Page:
Here it is, my final graphic design project. There was quite the process in creating this image.
As I explained in my initial draft post, I wanted this project to be a sort-of advertisement for what my blog is about. Because my blog is about travel, I decided that a map with images of different day trips I have gone on would be the best way to go.
All of the images are my own, except for the map and the little images of the push pins that are holding the photos in. I searched through advanced Google Image searches to find pictures with creative commons licensing.
The other photos I gathered are from my iPhone. They are mostly taken by me, except for the Ocean Shores moped photograph, which was taken by my father.
I began the project by sizing my image to be the same size as the map. I then added the map and took a little bit of the brightness and contrast out of it on different layers, so it would not be a distracting background.
I then used “place embedded” to add my photos on top of the map. I resized the photos and gave them all the same style, that way they would look like consistent photos that could be from a real film camera. This was something we learned in the first tutorial.
When this was done it was time to add the text. I chose an orange color because it is contrasting to the green background, as we learned in color theory. I also chose to give it dimension by adding a drop shadow, texture, embossing and embellishing them. I wanted a text style that looked a little old school, like an advertisement to travel from the 50’s or 60’s.
When this was done, I decided that because this is a promotional image, I needed my blogs URL. I initially had this text smaller and orange but changed it, I will talk about my revisions later.
Finally, I created a vignette effect around the outside of my design using the paintbrush tool, just so that the viewer’s eye was drawn in to the center of the image. Because there is admittedly a lot of information in the image, this vignette acts as a way to help guide the eye towards the text.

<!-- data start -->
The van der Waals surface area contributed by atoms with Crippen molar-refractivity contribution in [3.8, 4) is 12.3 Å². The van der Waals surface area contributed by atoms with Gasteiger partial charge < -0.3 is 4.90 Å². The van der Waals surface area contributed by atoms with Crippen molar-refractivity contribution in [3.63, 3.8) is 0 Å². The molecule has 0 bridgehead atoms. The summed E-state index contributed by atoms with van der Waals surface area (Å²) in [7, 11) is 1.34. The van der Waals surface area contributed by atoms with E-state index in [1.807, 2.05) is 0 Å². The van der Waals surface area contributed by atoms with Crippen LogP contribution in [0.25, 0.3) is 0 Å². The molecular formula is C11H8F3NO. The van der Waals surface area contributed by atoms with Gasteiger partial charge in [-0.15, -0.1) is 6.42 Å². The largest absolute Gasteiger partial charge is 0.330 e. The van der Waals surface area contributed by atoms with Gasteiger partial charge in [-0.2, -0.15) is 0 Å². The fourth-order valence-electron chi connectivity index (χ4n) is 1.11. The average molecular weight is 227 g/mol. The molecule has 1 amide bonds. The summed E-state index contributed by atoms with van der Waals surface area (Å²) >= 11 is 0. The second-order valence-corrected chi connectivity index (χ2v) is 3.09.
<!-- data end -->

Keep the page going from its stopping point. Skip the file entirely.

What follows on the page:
Next, comes the revision part of my project. A few concerns that my team members had were that the images were a little small, there should be some sort of indication as to where the photos go, and that the promotion text with my URL was unreadable.
Another suggestion was to seperate the N from the W in PNW, but I made the choice to keep it, because I think it makes it more visually interesting.
With that, I decided to enlarge the photos so that they were a little more clear. I also added images of push pins to make it look as if the photos were being pushed into where they belong on the map. I added the same shadow, bevel and emboss as the photograph and text, to make sure that the light was all coming from the same direction. I also added some texture on the blue push pins to make them look more realistic.
Finally, I enlarged my URL text at the bottom, and created a soft white glow around them, so that they stand out from the busy map background. I also made it a darker green to compliment the map colors.
I really wanted to make this image look clean and proffesional. There are tons of layers on this project, and each image has it’s own set of effects on it. I do not want this to be visible to the average viewer though. I believe too much can really be well, too much sometime. This project took me many hours to complete, and a lot of getting frusterated at Photoshop.
Overall, I am excited about project and very interested to see how the rest of my group updated their images.
*** The moped image was taken by my father, Robert Chapman
The map was courtesy of the University of Texas Libraries, The University of Texas at Austin. It is a public domain image that can be found at here.
The map pins were found under creative commons licenses. The blue map pin is found here by Flickr user Chris Potter.
The red map pin can be found here from Flickr user allspossible.org.uk.
Both are licensed to share and adapt. ***